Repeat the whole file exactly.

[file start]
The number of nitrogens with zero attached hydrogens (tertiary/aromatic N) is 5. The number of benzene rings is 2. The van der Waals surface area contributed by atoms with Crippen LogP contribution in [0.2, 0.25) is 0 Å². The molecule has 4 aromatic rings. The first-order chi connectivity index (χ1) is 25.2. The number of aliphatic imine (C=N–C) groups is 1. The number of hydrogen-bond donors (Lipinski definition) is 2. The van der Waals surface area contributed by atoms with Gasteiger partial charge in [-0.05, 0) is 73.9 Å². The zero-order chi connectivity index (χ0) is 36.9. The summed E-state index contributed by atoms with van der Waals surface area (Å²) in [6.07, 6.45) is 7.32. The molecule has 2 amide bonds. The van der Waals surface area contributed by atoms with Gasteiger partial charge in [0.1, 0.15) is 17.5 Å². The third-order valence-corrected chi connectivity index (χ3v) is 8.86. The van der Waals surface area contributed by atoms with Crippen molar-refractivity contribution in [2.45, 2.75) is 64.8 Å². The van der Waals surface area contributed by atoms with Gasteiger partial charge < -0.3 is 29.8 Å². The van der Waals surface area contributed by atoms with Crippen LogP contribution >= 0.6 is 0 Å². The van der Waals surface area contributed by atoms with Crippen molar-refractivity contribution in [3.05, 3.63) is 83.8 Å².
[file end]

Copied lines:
The number of nitrogens with zero attached hydrogens (tertiary/aromatic N) is 5. The number of benzene rings is 2. The van der Waals surface area contributed by atoms with Crippen LogP contribution in [0.2, 0.25) is 0 Å². The molecule has 4 aromatic rings. The first-order chi connectivity index (χ1) is 25.2. The number of aliphatic imine (C=N–C) groups is 1. The number of hydrogen-bond donors (Lipinski definition) is 2. The van der Waals surface area contributed by atoms with Gasteiger partial charge in [-0.05, 0) is 73.9 Å². The zero-order chi connectivity index (χ0) is 36.9. The summed E-state index contributed by atoms with van der Waals surface area (Å²) in [6.07, 6.45) is 7.32. The molecule has 2 amide bonds. The van der Waals surface area contributed by atoms with Gasteiger partial charge in [0.1, 0.15) is 17.5 Å². The third-order valence-corrected chi connectivity index (χ3v) is 8.86. The van der Waals surface area contributed by atoms with Crippen molar-refractivity contribution in [2.45, 2.75) is 64.8 Å². The van der Waals surface area contributed by atoms with Gasteiger partial charge < -0.3 is 29.8 Å². The van der Waals surface area contributed by atoms with Crippen LogP contribution >= 0.6 is 0 Å². The van der Waals surface area contributed by atoms with Crippen molar-refractivity contribution in [3.05, 3.63) is 83.8 Å².